If President Barack Obama’s response to the economic crisis is imperfect, as he acknowledges, and if the Congressional Democrats leave much to be desired as well, then Americans can at least be thankful that the nation’s fate has not been consigned to the frozen minds on the other side of the aisle. Things are bad, and seem very likely to get worse—but the Republicans seem determined to plunge us into a real depression, gambling that catastrophe would return them to power.
The leaders of the Republican party simply ignore flashing red warnings from the unemployment offices, whose reports now indicate that joblessness in this recession will soon surpass the worst of the 1981-82 slump. They complain about “earmarks,” a miniscule portion of the budget, and they suggest policies that would either have no effect at all or make matters much worse, even according to many of their own most venerated economists.
From those Republican politicians often deemed most thoughtful, such as former House Speaker Newt Gingrich, comes a droning chorus for tax cuts on capital gains. This is the conservative panacea in good times and bad, but it is of little relevance to the problems of the moment. Investors are not fleeing the markets because they worry about enormous returns that will be subject to punitive taxation; they are abandoning stocks and real estate because those assets are deflating like punctured balloons. Until there is a real prospect of capital gains, cutting taxes on them will scarcely affect investment and jobs.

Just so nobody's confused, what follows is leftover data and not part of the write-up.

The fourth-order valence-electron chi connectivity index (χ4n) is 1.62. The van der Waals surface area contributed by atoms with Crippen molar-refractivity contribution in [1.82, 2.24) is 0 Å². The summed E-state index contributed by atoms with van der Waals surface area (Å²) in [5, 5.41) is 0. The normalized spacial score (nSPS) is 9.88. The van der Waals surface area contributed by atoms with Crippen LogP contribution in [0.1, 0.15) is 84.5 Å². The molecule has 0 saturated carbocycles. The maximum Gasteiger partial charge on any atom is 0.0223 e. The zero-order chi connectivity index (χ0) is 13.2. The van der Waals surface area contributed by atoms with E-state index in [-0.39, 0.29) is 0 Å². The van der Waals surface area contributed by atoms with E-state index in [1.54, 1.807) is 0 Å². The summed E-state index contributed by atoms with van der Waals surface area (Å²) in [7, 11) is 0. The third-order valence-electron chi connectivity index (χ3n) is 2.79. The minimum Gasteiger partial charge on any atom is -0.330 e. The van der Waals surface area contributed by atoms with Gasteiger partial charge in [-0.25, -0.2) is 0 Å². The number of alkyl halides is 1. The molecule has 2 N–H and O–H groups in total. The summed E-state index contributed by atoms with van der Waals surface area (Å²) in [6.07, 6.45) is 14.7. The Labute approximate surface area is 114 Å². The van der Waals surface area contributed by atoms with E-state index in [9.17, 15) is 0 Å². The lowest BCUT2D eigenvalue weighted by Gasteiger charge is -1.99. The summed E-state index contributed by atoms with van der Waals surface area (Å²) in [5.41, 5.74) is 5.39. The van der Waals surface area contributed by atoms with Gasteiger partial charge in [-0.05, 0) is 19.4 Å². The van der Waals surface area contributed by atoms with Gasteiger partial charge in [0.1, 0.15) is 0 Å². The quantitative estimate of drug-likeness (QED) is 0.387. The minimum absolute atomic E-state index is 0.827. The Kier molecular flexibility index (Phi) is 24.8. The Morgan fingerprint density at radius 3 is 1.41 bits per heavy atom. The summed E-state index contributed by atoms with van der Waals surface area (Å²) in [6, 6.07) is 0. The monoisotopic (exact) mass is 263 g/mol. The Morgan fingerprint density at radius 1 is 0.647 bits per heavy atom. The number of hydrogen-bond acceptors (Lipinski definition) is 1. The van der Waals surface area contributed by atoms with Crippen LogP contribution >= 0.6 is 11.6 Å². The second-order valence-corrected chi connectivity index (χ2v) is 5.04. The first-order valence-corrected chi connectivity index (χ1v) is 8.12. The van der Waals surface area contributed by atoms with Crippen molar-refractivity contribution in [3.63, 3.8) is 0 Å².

Descending the intellectual scale brings us to the House minority leader, John Boehner. He responded to the frightening February data on job losses—more than 650,000 laid off in a single month—to demand a “freeze in government spending” and a presidential veto of the $400 billion continuing budget resolution.
While Mr. Boehner said he understood that the mass firings meant worsening economic conditions, he seems more worried about “wasteful pork-barrel projects,” a problem that concerned him not at all when his party ran Congress. To him, an unemployment rate surging past 8 percent is a signal that the government should impose a spending freeze “until the end of this fiscal year.” A spending freeze, of course, is precisely the opposite of the policies pursued by the Republicans during the last recession, when their own political butts were on the line.